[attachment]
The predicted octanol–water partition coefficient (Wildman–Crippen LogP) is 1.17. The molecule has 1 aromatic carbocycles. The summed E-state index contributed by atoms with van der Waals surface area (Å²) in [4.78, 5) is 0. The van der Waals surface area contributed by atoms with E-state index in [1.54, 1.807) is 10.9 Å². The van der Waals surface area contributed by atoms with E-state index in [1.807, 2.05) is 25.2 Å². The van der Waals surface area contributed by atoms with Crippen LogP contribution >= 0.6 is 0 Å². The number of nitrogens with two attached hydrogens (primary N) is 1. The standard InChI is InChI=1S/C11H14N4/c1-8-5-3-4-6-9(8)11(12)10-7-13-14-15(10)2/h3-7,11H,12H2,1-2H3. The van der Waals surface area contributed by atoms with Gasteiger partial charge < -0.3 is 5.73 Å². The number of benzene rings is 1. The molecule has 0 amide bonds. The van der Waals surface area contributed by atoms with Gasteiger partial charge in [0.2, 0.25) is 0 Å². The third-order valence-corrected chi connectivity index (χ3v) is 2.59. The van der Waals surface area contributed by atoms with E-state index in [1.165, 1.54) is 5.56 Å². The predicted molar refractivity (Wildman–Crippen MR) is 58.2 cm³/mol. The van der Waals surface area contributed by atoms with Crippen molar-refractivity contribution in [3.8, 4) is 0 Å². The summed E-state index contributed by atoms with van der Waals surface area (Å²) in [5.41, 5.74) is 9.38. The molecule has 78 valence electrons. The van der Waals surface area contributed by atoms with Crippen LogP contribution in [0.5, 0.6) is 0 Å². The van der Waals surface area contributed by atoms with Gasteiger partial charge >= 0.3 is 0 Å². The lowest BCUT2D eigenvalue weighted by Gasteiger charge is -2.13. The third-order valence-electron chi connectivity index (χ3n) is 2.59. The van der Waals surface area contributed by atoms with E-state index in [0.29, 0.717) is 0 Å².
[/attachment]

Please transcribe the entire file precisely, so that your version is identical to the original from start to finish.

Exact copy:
The predicted octanol–water partition coefficient (Wildman–Crippen LogP) is 1.17. The molecule has 1 aromatic carbocycles. The summed E-state index contributed by atoms with van der Waals surface area (Å²) in [4.78, 5) is 0. The van der Waals surface area contributed by atoms with E-state index in [1.54, 1.807) is 10.9 Å². The van der Waals surface area contributed by atoms with E-state index in [1.807, 2.05) is 25.2 Å². The van der Waals surface area contributed by atoms with Crippen LogP contribution >= 0.6 is 0 Å². The number of nitrogens with two attached hydrogens (primary N) is 1. The standard InChI is InChI=1S/C11H14N4/c1-8-5-3-4-6-9(8)11(12)10-7-13-14-15(10)2/h3-7,11H,12H2,1-2H3. The van der Waals surface area contributed by atoms with Gasteiger partial charge < -0.3 is 5.73 Å². The number of benzene rings is 1. The molecule has 0 amide bonds. The van der Waals surface area contributed by atoms with Gasteiger partial charge in [0.2, 0.25) is 0 Å². The third-order valence-corrected chi connectivity index (χ3v) is 2.59. The van der Waals surface area contributed by atoms with E-state index in [1.165, 1.54) is 5.56 Å². The predicted molar refractivity (Wildman–Crippen MR) is 58.2 cm³/mol. The van der Waals surface area contributed by atoms with Crippen molar-refractivity contribution in [3.8, 4) is 0 Å². The summed E-state index contributed by atoms with van der Waals surface area (Å²) in [5.41, 5.74) is 9.38. The molecule has 78 valence electrons. The van der Waals surface area contributed by atoms with Crippen LogP contribution in [0.5, 0.6) is 0 Å². The van der Waals surface area contributed by atoms with Gasteiger partial charge >= 0.3 is 0 Å². The lowest BCUT2D eigenvalue weighted by Gasteiger charge is -2.13. The third-order valence-electron chi connectivity index (χ3n) is 2.59. The van der Waals surface area contributed by atoms with E-state index in [0.29, 0.717) is 0 Å².